Hunger Games: Catching Fire – Review


The Hunger Games franchise has come at a time that is almost certain to gather box-office success. After Harry Potter finished two years ago and The Twilight Saga bowed out just 12 months ago, teenagers and young adults have been craving for a new series of blockbusters to ‘sink their teeth into’.

The first film of this new dawn, based on Suzanne Collins’ successful book, was released in March last year and greeted with warm reviews and a staggering box-office performance, a gross just shy of $700m to be a little more precise.

However, rumoured tensions between director Gary Ross and studio Color Force meant that despite its impressive takings, he was not to helm its sequel, Catching Fire. Taking over from him is Francis Lawrence, director of I am Legend, Constantine and Water for Elephants, but can he better what preceded him?

The series centres around an annual ‘games’, in which people aged between 12 and 18 must fight to the death in a custom made arena, leaving only one victor, who is showered with riches for the rest of their lives.

Jennifer Lawrence, returning to the series after her first Oscar win this year, plays Katniss Everdeen, a plucky young teen who fresh from winning the previous Hunger Games tournament alongside her beau Peeta Mellark, played by Josh Hutcherson, must9edf7756-6c2f-4668-a87c-fd725360c47a_hunger-games-catching-fire-poster-big travel through the land of Panem (a post-apocalyptic America) to spread their story and persuade others to take part in the vicious tournament.

However, after angering the Capitol, run by cold-hearted President Snow (Donald Sutherland) who becomes increasingly concerned that an up-rising is brewing, it is decided that previous victors must once again take part, to show that even they are not above the law.

For those fresh to the series, I warn you not to watch this film without seeing the first, as much of the plot will be near incomprehensible and your enjoyment will suffer as a result.

The film starts slowly, giving enough backstory before the inevitable return to the arena. Thankfully despite its large running time of 146 minutes, it never falters and after allowing the audience to see how the world has changed, it is back into the new and improved arena for the 75th Hunger Games.

Gone is the shaky handy-cam of director Gary Ross, and in its place we are treated to sweeping shots of numerous landscapes; from the coal-mining community of District 12, to the bright lights of the Capitol and even the large arena which has been given a radical overhaul to make it even more challenging than ever.

The acting is simply sublime by all accounts. Jennifer Lawrence, fresh from the honour of an Oscar plays Katniss with such a subtle grace that she is mesmerising to watch, a real treat for fans of J-Law and of course Suzanne Collins’ character. Liam Hemsworth returns to the series as Katniss’ secret love interest Gale, but he is sorely underused. Josh Hutcherson’s Peeta Mellark is as irritating as ever and lacks a backbone, but this is more to do with the script than Hutcherson’s abilities as an actor.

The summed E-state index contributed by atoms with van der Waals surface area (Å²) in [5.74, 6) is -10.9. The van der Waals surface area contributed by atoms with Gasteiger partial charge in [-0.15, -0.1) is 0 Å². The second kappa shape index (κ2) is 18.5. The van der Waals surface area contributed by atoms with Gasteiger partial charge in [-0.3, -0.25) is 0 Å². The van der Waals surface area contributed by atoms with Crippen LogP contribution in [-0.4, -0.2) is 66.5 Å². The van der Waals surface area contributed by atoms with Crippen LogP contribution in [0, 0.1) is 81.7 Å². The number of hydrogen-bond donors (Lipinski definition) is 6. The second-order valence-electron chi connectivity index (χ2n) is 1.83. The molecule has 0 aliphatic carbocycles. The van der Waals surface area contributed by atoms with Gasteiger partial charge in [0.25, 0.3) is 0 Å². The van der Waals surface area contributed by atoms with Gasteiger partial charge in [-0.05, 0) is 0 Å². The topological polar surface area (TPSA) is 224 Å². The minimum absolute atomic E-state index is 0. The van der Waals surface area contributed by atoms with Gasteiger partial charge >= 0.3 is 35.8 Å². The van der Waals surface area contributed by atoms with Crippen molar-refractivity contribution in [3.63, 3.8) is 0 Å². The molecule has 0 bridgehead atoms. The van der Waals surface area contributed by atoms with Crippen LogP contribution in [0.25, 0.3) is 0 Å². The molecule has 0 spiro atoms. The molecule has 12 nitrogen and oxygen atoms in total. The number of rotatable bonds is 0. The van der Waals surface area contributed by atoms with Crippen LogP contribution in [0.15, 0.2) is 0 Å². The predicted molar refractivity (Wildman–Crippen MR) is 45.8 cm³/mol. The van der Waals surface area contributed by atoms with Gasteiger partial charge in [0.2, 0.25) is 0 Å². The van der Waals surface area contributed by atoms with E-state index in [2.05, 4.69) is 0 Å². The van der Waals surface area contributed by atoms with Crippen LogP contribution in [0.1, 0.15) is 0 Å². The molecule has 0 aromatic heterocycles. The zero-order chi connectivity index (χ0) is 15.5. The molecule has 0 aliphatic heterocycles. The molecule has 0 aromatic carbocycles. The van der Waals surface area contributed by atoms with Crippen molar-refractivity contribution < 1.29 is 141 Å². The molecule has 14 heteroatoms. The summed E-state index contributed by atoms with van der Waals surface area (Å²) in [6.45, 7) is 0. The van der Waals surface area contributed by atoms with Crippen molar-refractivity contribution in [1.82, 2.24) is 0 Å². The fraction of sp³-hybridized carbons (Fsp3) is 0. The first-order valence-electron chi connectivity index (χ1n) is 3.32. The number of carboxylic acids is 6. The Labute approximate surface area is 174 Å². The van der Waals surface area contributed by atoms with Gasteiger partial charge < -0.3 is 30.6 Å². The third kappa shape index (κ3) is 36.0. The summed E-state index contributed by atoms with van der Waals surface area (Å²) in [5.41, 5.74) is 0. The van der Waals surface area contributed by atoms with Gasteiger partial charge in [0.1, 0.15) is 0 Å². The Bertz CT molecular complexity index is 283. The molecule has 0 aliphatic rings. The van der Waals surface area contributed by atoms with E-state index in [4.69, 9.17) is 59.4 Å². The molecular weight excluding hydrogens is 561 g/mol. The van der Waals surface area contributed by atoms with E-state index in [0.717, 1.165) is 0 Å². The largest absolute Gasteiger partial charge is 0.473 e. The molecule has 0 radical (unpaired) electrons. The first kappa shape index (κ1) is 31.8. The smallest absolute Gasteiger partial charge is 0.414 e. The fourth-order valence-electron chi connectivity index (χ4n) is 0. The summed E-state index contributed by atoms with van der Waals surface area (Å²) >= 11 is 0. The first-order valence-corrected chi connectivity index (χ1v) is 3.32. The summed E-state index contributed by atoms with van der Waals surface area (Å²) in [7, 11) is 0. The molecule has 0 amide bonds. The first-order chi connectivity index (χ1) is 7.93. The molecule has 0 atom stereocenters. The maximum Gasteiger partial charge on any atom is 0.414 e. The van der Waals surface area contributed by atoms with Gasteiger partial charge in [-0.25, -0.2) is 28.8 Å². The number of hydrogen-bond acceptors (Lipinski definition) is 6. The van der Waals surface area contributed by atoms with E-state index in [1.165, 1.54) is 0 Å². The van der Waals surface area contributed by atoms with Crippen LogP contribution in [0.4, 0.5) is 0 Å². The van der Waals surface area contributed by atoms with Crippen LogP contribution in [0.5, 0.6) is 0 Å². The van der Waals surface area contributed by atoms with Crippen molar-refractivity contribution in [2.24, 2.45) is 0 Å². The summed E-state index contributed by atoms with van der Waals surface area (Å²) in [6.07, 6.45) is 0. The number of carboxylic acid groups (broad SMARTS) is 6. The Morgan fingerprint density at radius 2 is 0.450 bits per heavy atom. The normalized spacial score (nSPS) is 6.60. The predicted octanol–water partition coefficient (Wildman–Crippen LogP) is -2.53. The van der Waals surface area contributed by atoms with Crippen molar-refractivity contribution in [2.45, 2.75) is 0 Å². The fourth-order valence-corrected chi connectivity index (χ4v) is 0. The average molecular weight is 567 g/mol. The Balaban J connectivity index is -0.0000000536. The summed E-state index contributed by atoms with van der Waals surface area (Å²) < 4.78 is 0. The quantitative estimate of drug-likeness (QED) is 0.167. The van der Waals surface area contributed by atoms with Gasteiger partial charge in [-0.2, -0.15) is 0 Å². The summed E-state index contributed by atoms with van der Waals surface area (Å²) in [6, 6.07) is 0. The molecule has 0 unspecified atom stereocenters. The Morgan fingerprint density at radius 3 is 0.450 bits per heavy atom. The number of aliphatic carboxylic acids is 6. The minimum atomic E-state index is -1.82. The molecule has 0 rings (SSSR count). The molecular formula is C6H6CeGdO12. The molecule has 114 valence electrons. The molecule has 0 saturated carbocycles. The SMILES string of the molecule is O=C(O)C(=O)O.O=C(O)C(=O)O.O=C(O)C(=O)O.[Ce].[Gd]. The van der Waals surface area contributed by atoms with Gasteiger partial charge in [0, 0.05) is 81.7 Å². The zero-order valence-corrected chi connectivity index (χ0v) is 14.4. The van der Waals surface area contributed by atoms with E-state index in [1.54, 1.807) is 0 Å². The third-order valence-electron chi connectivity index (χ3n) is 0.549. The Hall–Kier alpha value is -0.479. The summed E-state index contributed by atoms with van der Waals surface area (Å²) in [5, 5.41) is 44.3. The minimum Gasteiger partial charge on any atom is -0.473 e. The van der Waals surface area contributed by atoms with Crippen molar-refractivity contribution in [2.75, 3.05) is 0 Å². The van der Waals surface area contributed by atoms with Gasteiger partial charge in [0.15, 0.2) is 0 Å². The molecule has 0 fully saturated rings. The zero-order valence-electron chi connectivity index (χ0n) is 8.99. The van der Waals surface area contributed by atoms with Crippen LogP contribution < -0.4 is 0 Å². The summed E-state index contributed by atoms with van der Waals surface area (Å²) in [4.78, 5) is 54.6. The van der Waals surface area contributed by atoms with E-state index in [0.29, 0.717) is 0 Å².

Woody Harrelson, Elizabeth Banks, Stanley Tucci also return, with the latter being a real stand-out in a film which is filled with quirky and unusual characters.

Those of you who have read my review of the previous film will know that I wasn’t a fan of its lacklustre special effects. Thankfully my prayers were answered and due to a budget that has almost doubled, the effects are glorious. The Capitol is perhaps the best use of the CGI, where the first film looked like a Star Wars: Episode I rip-off, here we really feel like the city is living and breathing for the very first time.

Unfortunately, it seems like the special effects team are still struggling with CGI fire as the computer generated flames are still laughable in their realism.

At 146 minutes, Catching Fire was always going to numb your backside, but you don’t care, the film is an absolute treat to watch. Director Francis Lawrence has retained the violent nature of the series despite its ridiculous 12A certification and manages to get around those limitations with style and flair.

Yes, if I was pushed I’d say it was a little over-long, the CGI flames still look ridiculous and the ending is far too abrupt, but if those are the only faults I can find in a film, then clearly it is more than worth the increasingly expensive price of a cinema admission ticket. 

Category

Scoring /10

Story/Plot

8

Acting

9

Special Effects/Cinematography

8

Soundtrack

8

Costume Design

10

Script/Dialogue

9

TOTAL                                  /60

52

Overall: A real treat for fans of the series, my film of 2013… so far!

11 thoughts on “Hunger Games: Catching Fire – Review

  1. Good review Adam. The type of movie you can literally bring any type of person to, and they’ll most likely find a way to enjoy themselves. Whether it be through the story, acting, social commentary, action, or anything else.

  2. Great review, I’m really excited to see this film.

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